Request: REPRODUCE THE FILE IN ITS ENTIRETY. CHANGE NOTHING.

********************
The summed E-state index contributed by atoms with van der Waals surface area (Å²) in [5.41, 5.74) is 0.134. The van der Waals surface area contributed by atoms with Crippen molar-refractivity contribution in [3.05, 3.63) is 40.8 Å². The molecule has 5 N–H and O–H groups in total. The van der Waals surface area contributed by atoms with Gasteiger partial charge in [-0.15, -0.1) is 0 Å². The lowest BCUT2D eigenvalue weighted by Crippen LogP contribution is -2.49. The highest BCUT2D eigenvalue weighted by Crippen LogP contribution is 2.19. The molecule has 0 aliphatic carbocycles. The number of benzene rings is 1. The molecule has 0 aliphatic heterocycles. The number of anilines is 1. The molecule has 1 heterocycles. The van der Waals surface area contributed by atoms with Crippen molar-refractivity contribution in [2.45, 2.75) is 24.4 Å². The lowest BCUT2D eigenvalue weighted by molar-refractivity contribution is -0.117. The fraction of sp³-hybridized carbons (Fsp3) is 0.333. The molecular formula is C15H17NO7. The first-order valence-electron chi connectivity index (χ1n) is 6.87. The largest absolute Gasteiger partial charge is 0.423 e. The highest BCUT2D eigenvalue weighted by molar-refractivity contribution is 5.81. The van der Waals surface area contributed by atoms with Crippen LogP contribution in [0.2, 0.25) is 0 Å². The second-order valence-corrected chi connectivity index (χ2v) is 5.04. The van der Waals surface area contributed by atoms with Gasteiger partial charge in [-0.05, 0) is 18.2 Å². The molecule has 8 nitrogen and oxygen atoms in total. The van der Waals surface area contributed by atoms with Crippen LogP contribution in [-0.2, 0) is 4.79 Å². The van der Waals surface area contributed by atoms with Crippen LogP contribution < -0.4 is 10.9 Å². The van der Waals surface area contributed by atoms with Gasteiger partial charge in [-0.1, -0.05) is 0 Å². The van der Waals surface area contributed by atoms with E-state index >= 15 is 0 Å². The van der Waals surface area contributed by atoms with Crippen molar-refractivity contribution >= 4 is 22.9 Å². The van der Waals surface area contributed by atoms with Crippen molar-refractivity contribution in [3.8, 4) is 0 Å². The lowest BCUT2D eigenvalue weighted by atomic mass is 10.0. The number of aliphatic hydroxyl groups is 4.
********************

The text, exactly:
The summed E-state index contributed by atoms with van der Waals surface area (Å²) in [5.41, 5.74) is 0.134. The van der Waals surface area contributed by atoms with Crippen molar-refractivity contribution in [3.05, 3.63) is 40.8 Å². The molecule has 5 N–H and O–H groups in total. The van der Waals surface area contributed by atoms with Gasteiger partial charge in [-0.15, -0.1) is 0 Å². The lowest BCUT2D eigenvalue weighted by Crippen LogP contribution is -2.49. The highest BCUT2D eigenvalue weighted by Crippen LogP contribution is 2.19. The molecule has 0 aliphatic carbocycles. The number of benzene rings is 1. The molecule has 0 aliphatic heterocycles. The number of anilines is 1. The molecule has 1 heterocycles. The van der Waals surface area contributed by atoms with Crippen molar-refractivity contribution in [2.45, 2.75) is 24.4 Å². The lowest BCUT2D eigenvalue weighted by molar-refractivity contribution is -0.117. The fraction of sp³-hybridized carbons (Fsp3) is 0.333. The molecular formula is C15H17NO7. The first-order valence-electron chi connectivity index (χ1n) is 6.87. The largest absolute Gasteiger partial charge is 0.423 e. The highest BCUT2D eigenvalue weighted by molar-refractivity contribution is 5.81. The van der Waals surface area contributed by atoms with Crippen LogP contribution in [0.2, 0.25) is 0 Å². The second-order valence-corrected chi connectivity index (χ2v) is 5.04. The van der Waals surface area contributed by atoms with Gasteiger partial charge in [-0.05, 0) is 18.2 Å². The molecule has 8 nitrogen and oxygen atoms in total. The van der Waals surface area contributed by atoms with Crippen LogP contribution in [-0.2, 0) is 4.79 Å². The van der Waals surface area contributed by atoms with Crippen LogP contribution < -0.4 is 10.9 Å². The van der Waals surface area contributed by atoms with Gasteiger partial charge in [-0.1, -0.05) is 0 Å². The van der Waals surface area contributed by atoms with E-state index >= 15 is 0 Å². The van der Waals surface area contributed by atoms with Crippen molar-refractivity contribution >= 4 is 22.9 Å². The van der Waals surface area contributed by atoms with Crippen molar-refractivity contribution in [3.8, 4) is 0 Å². The lowest BCUT2D eigenvalue weighted by atomic mass is 10.0. The number of aliphatic hydroxyl groups is 4.